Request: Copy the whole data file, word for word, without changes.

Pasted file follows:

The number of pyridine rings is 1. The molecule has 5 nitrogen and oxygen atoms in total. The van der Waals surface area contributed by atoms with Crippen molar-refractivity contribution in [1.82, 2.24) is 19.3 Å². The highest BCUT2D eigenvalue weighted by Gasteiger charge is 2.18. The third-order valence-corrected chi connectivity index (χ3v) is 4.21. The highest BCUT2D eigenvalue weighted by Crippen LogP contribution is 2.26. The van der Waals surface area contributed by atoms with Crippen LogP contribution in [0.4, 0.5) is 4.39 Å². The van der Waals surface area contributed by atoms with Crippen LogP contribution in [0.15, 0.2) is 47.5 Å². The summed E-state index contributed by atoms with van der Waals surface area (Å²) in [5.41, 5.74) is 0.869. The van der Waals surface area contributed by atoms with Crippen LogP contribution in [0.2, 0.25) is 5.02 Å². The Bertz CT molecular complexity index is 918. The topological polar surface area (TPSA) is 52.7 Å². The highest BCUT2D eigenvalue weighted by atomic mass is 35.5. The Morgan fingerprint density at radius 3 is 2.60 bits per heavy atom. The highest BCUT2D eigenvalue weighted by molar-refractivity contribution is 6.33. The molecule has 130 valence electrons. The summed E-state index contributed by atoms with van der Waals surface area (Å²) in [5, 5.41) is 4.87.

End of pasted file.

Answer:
The number of pyridine rings is 1. The molecule has 5 nitrogen and oxygen atoms in total. The van der Waals surface area contributed by atoms with Crippen molar-refractivity contribution in [1.82, 2.24) is 19.3 Å². The highest BCUT2D eigenvalue weighted by Gasteiger charge is 2.18. The third-order valence-corrected chi connectivity index (χ3v) is 4.21. The highest BCUT2D eigenvalue weighted by Crippen LogP contribution is 2.26. The van der Waals surface area contributed by atoms with Crippen LogP contribution in [0.4, 0.5) is 4.39 Å². The van der Waals surface area contributed by atoms with Crippen LogP contribution in [0.15, 0.2) is 47.5 Å². The summed E-state index contributed by atoms with van der Waals surface area (Å²) in [5.41, 5.74) is 0.869. The van der Waals surface area contributed by atoms with Crippen LogP contribution in [0.2, 0.25) is 5.02 Å². The Bertz CT molecular complexity index is 918. The topological polar surface area (TPSA) is 52.7 Å². The highest BCUT2D eigenvalue weighted by atomic mass is 35.5. The Morgan fingerprint density at radius 3 is 2.60 bits per heavy atom. The highest BCUT2D eigenvalue weighted by molar-refractivity contribution is 6.33. The molecule has 130 valence electrons. The summed E-state index contributed by atoms with van der Waals surface area (Å²) in [5, 5.41) is 4.87.